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2023 HSR&D/QUERI National Conference Abstract

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4108 — How Veterans and Caregivers Adapted to Changes in VA Home Based Primary Care Delivery & Increased Social Isolation during the COVID-19 Pandemic

Lead/Presenter: Leah Haverhals,  COIN - Seattle/Denver
All Authors: Haverhals LM (Denver-Seattle Center of Innovation for Veteran-Centered & Value-Driven Care VA Eastern Colorado Health Care System), Manheim, C (Denver-Seattle Center of Innovation for Veteran-Centered & Value-Driven Care VA Eastern Colorado Health Care System) Barnard, J (Denver-Seattle Center of Innovation for Veteran-Centered & Value-Driven Care VA Eastern Colorado Health Care System) Wyte-Lake, T (Veterans Emergency Management Evaluation Center, Department of Veterans Affairs, North Hills, CA)

Objectives:
The United States (US) Department of Veterans Affairs (VA) Home Based Primary Care (HBPC) program provides in-home healthcare via interdisciplinary care teams for over 50,000 Veterans across 400 programs nationally. HBPC Veterans are often older, manage chronic health conditions, and experience difficulty accessing traditional outpatient care. The COVID-19 pandemic caused disruptions in routine in-home HBPC delivery and required Veterans and caregivers to socially distance to reduce chances of contracting COVID-19. In this abstract we describe experiences of HBPC Veterans and their caregivers managing changes in care delivery and increased social isolation during the COVID-19 pandemic.

Methods:
From December 2020-April 2021 we conducted N = 38 semi-structured phone interviews with Veterans (average age 78) and caregivers (average age 62) across eight VA HBPC programs. We selected programs from those we studied in previous national HBPC research. Interview data were transcribed verbatim and we applied a team-based analytic approach, using deductive and inductive codes to identify themes.

Results:
Veterans and caregivers shared that video and phone visits increased during the pandemic. However, many stated preferences to return to in-person care when safe and available, as they missed interacting with HBPC staff. In contrast, a few participants felt video visits were more appropriate and effective for certain visits, and hoped they would continue. Participants noted that some VA HBPC staff still provided in-person care during the pandemic, with everyone wearing masks, and, weather-permitting, visits taking place outside. Participants stressed quality of care remained high, describing HBPC staff as dedicated, trustworthy, and adapting quickly to changes brought on by COVID-19. Caregivers described feeling very supported by HBPC staff, especially as they had to provide more hands-on care that HBPC staff and home healthcare providers normally would do. Caregivers also had a harder time managing isolation than Veterans, who were more used to being homebound. Veterans and caregivers relied heavily on social support of their families, neighbors, and friends. Those residing in assisted living facilities shared feeling more isolation and loneliness compared to those living in their own homes. Veterans and caregivers coped during this time through normalizing pandemic-related challenges, looking forward to the pandemic ending, and being creative in activities they participated in, which were often online or application-based to ensure social distancing.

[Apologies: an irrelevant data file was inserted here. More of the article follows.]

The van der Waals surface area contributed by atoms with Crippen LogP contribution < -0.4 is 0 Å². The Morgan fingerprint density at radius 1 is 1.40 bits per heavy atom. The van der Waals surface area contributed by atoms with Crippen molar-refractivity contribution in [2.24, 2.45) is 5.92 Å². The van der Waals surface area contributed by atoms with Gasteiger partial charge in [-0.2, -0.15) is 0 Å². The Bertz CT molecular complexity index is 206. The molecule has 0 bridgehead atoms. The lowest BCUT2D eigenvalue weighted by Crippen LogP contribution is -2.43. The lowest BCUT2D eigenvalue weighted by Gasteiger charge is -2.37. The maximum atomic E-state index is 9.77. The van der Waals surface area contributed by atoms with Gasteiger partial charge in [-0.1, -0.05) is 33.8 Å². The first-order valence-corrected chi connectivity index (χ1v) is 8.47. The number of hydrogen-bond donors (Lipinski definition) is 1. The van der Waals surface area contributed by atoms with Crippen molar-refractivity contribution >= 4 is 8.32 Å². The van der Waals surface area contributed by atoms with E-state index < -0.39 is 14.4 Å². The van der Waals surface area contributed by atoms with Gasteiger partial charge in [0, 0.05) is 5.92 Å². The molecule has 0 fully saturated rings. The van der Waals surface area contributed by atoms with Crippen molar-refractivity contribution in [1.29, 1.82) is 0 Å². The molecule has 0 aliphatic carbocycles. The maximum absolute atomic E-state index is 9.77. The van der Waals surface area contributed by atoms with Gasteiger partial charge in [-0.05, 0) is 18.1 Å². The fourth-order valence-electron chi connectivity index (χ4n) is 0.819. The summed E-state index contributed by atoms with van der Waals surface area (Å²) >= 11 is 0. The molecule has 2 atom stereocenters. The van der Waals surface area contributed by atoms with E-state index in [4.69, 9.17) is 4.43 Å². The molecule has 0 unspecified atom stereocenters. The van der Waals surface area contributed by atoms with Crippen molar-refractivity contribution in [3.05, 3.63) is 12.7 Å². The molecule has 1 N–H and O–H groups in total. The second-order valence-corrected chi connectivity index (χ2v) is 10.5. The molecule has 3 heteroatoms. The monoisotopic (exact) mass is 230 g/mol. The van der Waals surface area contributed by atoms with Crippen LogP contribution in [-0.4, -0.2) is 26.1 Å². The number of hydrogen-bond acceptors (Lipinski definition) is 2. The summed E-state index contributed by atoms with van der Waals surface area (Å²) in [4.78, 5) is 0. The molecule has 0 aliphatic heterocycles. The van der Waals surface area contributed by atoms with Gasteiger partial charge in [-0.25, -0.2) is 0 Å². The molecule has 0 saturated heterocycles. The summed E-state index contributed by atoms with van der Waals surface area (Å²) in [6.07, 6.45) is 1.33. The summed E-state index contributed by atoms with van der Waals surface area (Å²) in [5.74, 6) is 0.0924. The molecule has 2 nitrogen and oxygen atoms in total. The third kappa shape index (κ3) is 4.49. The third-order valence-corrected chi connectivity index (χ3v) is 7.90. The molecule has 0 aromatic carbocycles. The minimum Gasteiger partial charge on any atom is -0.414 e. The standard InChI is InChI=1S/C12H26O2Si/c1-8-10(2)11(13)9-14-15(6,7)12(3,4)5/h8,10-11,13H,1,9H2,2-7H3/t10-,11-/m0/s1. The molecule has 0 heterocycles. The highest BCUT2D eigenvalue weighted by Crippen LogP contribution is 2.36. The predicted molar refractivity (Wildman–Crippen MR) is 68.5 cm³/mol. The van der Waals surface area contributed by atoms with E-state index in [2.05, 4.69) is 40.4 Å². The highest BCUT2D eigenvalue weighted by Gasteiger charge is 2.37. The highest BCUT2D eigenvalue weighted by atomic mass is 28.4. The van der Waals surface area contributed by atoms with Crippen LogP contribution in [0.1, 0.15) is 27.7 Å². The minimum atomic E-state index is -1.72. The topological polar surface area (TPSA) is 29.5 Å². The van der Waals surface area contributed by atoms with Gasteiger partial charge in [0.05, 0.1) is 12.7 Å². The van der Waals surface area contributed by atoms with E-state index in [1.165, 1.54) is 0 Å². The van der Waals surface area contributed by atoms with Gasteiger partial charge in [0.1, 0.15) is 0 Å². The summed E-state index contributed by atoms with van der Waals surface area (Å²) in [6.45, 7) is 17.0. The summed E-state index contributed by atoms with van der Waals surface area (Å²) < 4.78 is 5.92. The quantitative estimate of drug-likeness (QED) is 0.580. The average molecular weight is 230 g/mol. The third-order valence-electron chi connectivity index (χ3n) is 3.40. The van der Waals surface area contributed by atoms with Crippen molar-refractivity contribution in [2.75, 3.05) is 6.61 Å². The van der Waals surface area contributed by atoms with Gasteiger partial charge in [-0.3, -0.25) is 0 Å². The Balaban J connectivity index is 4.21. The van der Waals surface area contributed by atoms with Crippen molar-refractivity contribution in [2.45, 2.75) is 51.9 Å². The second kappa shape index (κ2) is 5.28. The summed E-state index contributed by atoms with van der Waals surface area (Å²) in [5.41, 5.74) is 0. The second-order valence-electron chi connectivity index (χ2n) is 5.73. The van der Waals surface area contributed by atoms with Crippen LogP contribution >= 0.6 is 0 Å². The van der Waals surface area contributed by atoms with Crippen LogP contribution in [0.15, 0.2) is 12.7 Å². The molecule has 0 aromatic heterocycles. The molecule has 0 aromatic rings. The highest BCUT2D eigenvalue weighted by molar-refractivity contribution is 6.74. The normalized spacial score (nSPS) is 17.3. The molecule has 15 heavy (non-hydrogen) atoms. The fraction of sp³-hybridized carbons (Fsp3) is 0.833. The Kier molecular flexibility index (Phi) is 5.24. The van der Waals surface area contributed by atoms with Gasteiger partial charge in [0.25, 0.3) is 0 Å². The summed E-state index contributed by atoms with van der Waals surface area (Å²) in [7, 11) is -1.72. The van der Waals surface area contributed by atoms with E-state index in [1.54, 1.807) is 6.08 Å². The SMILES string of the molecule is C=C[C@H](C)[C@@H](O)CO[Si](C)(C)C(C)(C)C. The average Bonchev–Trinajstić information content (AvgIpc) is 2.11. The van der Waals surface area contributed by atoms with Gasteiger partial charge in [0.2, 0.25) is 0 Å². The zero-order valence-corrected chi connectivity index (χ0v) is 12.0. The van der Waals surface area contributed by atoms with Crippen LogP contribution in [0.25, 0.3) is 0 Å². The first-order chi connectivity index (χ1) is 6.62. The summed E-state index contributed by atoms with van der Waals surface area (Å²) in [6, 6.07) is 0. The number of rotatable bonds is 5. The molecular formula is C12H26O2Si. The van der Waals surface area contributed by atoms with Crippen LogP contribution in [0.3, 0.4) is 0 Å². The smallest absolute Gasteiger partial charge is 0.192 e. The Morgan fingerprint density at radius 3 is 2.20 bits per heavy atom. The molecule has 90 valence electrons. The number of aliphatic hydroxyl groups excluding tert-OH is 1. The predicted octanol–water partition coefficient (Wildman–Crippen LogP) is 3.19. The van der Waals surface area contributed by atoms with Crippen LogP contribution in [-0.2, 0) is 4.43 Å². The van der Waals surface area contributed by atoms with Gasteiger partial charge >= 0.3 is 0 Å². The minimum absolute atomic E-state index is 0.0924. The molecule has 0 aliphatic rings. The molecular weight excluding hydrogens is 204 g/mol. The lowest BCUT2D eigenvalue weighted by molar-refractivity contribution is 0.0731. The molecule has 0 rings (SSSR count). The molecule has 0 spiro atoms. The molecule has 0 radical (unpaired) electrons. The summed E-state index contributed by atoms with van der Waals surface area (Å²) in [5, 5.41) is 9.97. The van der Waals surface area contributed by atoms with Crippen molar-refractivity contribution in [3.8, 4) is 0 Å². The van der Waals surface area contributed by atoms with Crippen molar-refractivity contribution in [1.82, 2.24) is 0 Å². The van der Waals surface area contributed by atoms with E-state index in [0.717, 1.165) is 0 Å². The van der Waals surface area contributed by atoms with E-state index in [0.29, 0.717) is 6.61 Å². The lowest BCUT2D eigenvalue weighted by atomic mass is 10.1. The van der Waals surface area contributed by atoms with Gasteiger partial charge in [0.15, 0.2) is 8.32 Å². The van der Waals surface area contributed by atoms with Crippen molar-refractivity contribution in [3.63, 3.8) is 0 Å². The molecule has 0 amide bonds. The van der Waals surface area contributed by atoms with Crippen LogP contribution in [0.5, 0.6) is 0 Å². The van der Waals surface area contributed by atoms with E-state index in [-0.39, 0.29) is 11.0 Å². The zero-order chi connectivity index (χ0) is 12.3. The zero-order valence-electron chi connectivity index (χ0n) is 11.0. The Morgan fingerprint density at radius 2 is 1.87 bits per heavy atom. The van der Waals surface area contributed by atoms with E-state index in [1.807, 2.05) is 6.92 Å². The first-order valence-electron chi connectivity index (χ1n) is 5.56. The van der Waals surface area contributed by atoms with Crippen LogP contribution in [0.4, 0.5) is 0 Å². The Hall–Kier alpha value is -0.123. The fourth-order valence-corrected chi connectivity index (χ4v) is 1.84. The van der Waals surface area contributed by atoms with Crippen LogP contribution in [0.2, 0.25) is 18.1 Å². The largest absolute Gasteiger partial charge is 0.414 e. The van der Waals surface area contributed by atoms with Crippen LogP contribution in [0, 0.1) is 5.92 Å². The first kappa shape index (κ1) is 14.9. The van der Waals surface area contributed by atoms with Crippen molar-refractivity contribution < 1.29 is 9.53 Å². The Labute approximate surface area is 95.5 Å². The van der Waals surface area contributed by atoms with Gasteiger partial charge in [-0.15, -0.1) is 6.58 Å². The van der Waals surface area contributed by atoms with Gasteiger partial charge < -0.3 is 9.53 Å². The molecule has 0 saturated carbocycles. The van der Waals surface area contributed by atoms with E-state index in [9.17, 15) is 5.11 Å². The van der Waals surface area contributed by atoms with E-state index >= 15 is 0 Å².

Implications:
Veterans receiving VA HBPC care and their caregivers shared important insights in navigating care delivery changes and social isolation related to COVID-19. They proved open to increased care by video and phone, understanding of the challenges their care providers faced, and appreciative of the dedication of staff and care received. Those with stronger social networks prior to the pandemic drew on them to manage increased isolation, which is important to consider for older, homebound populations during future crises.

Impacts:
Gathering insights from older Veterans who receive primarily in-home care, and their caregivers, is critical to inform how to best support them during and after crises like the COVID-19 pandemic. More research is needed to determine how similar populations manage long-term pandemic-related changes to receipt of in-home care and management of potential continued social isolation.